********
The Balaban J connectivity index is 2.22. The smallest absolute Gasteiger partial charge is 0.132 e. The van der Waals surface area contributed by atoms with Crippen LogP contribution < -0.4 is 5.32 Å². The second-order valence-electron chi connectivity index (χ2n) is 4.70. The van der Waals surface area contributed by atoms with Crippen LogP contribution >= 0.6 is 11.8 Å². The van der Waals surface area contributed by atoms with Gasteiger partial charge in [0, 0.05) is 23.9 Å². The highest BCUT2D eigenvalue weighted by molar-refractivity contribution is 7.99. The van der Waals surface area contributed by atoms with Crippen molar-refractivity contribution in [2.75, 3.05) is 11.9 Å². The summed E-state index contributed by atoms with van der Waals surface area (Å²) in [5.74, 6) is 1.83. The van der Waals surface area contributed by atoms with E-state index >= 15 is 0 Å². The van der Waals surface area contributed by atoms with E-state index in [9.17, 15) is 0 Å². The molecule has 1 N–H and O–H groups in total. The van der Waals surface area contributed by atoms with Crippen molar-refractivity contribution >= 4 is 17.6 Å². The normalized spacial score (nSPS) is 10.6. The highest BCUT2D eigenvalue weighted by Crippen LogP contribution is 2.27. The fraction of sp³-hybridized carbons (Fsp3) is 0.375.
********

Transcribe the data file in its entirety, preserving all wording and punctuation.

The Balaban J connectivity index is 2.22. The smallest absolute Gasteiger partial charge is 0.132 e. The van der Waals surface area contributed by atoms with Crippen LogP contribution < -0.4 is 5.32 Å². The second-order valence-electron chi connectivity index (χ2n) is 4.70. The van der Waals surface area contributed by atoms with Crippen LogP contribution >= 0.6 is 11.8 Å². The van der Waals surface area contributed by atoms with Gasteiger partial charge in [0, 0.05) is 23.9 Å². The highest BCUT2D eigenvalue weighted by molar-refractivity contribution is 7.99. The van der Waals surface area contributed by atoms with Crippen molar-refractivity contribution in [2.75, 3.05) is 11.9 Å². The summed E-state index contributed by atoms with van der Waals surface area (Å²) in [5.74, 6) is 1.83. The van der Waals surface area contributed by atoms with E-state index >= 15 is 0 Å². The van der Waals surface area contributed by atoms with E-state index in [9.17, 15) is 0 Å². The molecule has 1 N–H and O–H groups in total. The van der Waals surface area contributed by atoms with Crippen molar-refractivity contribution >= 4 is 17.6 Å². The normalized spacial score (nSPS) is 10.6. The highest BCUT2D eigenvalue weighted by Crippen LogP contribution is 2.27. The fraction of sp³-hybridized carbons (Fsp3) is 0.375.